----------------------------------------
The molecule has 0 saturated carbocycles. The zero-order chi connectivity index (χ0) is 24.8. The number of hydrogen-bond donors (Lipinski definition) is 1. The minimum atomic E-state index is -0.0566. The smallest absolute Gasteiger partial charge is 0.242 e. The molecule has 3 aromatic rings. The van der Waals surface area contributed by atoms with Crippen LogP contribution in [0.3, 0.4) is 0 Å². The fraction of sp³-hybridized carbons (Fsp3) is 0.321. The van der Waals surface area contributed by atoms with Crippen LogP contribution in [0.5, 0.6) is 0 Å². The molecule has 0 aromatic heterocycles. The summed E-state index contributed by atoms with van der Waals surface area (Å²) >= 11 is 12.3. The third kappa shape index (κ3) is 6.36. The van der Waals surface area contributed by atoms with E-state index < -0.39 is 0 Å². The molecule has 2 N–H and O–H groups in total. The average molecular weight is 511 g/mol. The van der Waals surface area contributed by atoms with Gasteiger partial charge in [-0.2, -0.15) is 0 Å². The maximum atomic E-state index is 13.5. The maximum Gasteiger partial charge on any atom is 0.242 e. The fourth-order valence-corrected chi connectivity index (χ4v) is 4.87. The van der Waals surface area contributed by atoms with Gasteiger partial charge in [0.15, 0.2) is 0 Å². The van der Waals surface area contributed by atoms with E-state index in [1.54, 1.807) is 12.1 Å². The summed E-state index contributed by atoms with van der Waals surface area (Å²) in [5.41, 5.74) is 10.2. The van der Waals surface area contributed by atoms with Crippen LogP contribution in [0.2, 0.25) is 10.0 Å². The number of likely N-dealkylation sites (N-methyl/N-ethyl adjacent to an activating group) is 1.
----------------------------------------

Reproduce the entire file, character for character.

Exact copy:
The molecule has 0 saturated carbocycles. The zero-order chi connectivity index (χ0) is 24.8. The number of hydrogen-bond donors (Lipinski definition) is 1. The minimum atomic E-state index is -0.0566. The smallest absolute Gasteiger partial charge is 0.242 e. The molecule has 3 aromatic rings. The van der Waals surface area contributed by atoms with Crippen LogP contribution in [0.3, 0.4) is 0 Å². The fraction of sp³-hybridized carbons (Fsp3) is 0.321. The van der Waals surface area contributed by atoms with Crippen LogP contribution in [0.5, 0.6) is 0 Å². The molecule has 0 aromatic heterocycles. The summed E-state index contributed by atoms with van der Waals surface area (Å²) >= 11 is 12.3. The third kappa shape index (κ3) is 6.36. The van der Waals surface area contributed by atoms with E-state index < -0.39 is 0 Å². The molecule has 2 N–H and O–H groups in total. The average molecular weight is 511 g/mol. The van der Waals surface area contributed by atoms with Gasteiger partial charge in [-0.2, -0.15) is 0 Å². The maximum atomic E-state index is 13.5. The maximum Gasteiger partial charge on any atom is 0.242 e. The fourth-order valence-corrected chi connectivity index (χ4v) is 4.87. The van der Waals surface area contributed by atoms with Gasteiger partial charge in [0.15, 0.2) is 0 Å². The van der Waals surface area contributed by atoms with E-state index in [1.54, 1.807) is 12.1 Å². The summed E-state index contributed by atoms with van der Waals surface area (Å²) in [5.41, 5.74) is 10.2. The van der Waals surface area contributed by atoms with Crippen LogP contribution in [0.2, 0.25) is 10.0 Å². The number of likely N-dealkylation sites (N-methyl/N-ethyl adjacent to an activating group) is 1.